(Closed) Update!!! Soon to Be Stepdaughter making us Miserable (LONG)

posted 6 years ago in Emotional
Post # 3
Member
4324 posts
Honey bee
  • Wedding: January 1992

@TexasSpringBride:  This IS a start. At least your Fiance now acknowledges that this girl needs correction, and it needs to come from him as well. 

Hopefully this will help the problem taper off.

Post # 4
Member
786 posts
Busy bee
  • Wedding: September 2014

This is definitely a good step in the right direction and I’m glad that you and your Fiance were able to discuss it.  It’s going to be a long road for everyone in your family and probably a very tough one but kudos to you for standing your ground and kudos to your Fiance for starting as well.  You always have us to support you so keep us posted!

Post # 5
Member
2053 posts
Buzzing bee
  • Wedding: October 2011

Good for you for speaking up. You are in a difficult position but it sounds like he took the right step to first acknowledge the problem and then do something about it, even if it is a small step. I hope that he realizes there is much more to it though, and just him stepping up and disciplining her properly, while helpful, will probably not be enough. Then, the real issues of her self-esteem, etc. will surface, so he needs to be prepared for that. Avoiding the issue isn’t going to help anyone, and as much as he may feel embarrassed for her behavior, this isn’t about him. He is responsible for her behavior and needs to teach her to be responsible for herself. It sounds like you know just how to manage that poor behavior. Best wishes and blessings to you all as you figure this out.

Post # 6
Member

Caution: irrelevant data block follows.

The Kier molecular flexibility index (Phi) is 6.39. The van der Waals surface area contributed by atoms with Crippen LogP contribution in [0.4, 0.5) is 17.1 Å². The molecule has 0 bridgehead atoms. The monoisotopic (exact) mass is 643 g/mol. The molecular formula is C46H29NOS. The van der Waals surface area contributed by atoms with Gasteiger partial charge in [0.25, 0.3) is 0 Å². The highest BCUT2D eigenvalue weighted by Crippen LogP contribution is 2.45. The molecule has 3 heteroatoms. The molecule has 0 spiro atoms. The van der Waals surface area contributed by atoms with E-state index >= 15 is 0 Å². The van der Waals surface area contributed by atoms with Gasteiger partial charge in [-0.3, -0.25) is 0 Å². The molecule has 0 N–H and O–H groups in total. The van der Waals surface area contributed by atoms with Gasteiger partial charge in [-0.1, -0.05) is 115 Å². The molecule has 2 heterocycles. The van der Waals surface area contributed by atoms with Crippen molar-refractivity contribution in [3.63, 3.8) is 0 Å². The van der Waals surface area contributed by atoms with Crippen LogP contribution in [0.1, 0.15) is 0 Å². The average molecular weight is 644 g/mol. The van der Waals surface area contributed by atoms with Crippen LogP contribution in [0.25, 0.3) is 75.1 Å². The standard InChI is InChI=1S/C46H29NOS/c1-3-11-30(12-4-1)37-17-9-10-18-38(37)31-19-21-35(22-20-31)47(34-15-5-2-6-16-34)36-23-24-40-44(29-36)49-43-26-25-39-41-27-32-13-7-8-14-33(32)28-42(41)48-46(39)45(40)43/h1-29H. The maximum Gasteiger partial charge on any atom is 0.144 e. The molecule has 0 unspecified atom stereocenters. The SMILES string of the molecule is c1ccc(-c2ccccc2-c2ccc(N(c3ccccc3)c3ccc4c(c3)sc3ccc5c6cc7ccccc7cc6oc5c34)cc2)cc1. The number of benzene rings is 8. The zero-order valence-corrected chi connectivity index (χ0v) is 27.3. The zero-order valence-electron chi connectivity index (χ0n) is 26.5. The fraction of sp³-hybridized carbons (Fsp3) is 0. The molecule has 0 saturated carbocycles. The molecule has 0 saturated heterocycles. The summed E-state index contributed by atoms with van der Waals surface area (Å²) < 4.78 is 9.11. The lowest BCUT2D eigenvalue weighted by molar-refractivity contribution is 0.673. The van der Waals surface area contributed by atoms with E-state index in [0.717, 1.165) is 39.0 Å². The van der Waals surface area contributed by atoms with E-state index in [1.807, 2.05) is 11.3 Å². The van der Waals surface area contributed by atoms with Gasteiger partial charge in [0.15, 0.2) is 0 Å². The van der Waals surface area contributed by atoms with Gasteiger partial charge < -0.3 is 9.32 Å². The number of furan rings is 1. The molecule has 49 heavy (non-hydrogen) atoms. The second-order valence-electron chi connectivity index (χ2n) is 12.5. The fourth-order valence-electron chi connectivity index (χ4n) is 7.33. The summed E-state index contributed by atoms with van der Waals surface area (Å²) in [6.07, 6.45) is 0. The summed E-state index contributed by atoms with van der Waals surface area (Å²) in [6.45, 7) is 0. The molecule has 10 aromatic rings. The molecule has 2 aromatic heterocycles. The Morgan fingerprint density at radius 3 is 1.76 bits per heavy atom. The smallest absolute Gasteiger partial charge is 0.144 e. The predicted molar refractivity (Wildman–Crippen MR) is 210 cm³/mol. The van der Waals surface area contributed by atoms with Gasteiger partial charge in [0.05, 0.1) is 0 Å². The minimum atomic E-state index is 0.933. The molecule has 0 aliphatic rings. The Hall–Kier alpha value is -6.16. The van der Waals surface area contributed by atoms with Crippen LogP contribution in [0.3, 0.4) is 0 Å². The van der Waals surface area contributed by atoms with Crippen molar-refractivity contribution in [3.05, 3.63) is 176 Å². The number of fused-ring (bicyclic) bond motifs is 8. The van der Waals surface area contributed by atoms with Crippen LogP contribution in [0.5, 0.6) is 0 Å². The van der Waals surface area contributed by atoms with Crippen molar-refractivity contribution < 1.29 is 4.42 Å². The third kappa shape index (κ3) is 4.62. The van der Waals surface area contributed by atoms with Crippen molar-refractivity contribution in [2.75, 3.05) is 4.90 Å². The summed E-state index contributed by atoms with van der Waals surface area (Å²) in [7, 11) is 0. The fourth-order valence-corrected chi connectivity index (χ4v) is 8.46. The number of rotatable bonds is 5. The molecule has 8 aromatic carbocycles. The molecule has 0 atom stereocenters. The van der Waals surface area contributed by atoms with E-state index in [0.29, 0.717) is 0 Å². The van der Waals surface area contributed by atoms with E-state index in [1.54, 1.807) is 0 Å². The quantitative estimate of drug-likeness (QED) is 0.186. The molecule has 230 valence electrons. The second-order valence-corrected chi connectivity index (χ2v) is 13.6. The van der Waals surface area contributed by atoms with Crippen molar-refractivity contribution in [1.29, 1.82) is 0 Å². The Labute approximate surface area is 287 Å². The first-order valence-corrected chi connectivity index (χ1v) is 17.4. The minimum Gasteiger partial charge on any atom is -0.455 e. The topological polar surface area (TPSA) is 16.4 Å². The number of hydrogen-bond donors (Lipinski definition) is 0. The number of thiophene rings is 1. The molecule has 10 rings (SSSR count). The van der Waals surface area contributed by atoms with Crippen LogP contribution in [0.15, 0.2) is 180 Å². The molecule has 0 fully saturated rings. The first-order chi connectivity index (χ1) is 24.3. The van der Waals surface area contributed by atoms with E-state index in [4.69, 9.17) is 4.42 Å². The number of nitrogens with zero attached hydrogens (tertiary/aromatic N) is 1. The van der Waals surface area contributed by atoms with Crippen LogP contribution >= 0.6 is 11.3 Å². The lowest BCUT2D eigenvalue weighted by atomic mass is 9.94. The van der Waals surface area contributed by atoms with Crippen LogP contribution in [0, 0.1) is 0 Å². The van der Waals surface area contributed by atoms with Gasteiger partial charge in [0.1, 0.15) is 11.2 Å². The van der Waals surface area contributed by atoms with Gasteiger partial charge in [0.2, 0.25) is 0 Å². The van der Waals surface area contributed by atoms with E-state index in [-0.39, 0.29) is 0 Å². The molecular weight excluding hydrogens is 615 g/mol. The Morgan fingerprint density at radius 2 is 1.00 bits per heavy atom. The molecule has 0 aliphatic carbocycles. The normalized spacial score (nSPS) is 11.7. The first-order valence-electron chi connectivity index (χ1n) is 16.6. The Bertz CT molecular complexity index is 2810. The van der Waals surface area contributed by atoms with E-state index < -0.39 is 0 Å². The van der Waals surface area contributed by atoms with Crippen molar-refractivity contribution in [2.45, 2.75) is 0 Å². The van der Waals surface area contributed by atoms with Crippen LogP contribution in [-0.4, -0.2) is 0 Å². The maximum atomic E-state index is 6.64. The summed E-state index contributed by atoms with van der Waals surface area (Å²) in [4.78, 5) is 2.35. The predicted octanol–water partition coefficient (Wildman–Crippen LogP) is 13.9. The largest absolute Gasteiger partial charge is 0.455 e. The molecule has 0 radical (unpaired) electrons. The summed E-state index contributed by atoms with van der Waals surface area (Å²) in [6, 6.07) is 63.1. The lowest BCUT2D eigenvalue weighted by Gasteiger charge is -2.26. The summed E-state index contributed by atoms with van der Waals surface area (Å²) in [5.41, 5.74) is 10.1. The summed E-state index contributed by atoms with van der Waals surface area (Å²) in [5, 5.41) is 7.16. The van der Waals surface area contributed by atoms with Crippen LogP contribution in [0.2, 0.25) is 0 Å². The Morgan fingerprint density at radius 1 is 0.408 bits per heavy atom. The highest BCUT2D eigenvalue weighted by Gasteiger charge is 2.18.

11271 posts
Sugar Beekeeper
  • Wedding: April 2012

@TexasSpringBride:  good for you.  it’s about time your fi recognizes his daughter’s issues and acts on them.  hopefully with proper discipline and continued counselling, this girl will turn around and start to enjoy life as it is meant to be as a child. 

Post # 7
Member
995 posts
Busy bee
  • Wedding: August 2012

Honestly? it sounds to me like she may have the beginnings of borderline personality disorder or bipolar–but it’s impossible for me to know for sure.

I would suggest not just counseling, but family counseling as well.

 

You plan to be in a mother role  to this girl for the rest of her life–and it sounds like you have a rocky relationship at best. It’s not really anyone’s ‘fault’ per se. She’s a kid who obviously has some issues. And those issues are making it difficult for you to be close to her. If that isn’t addressed early it could have a negative impact on your relationship with your fiance AND the family dynamic as a whole

 

It’s a touchy issue, and I can easily see it as going the way of ‘choose me or your daughter’–which could get ugly

Post # 10
Member
89 posts
Worker bee
  • Wedding: September 2012

I’m glad your Fiance is stepping up to the plate, but please remember that you can’t only be the disciplinarian. Make sure you show this girl a little love too, even when it’s hard. I know it’s only the internet, and it’s hard to get a sense of what’s really going on, but I don’t hear a lot of affection from you for her, and she has to know that. And that’s heartbreaking.

Post # 12
Member
85 posts
Worker bee
  • Wedding: August 2012

I just read through your last thread. You’re absolutely right to be doing what you’re doing; I have friends and family with ADHD and personality disorders and everything in between, and it’s not a smooth ride.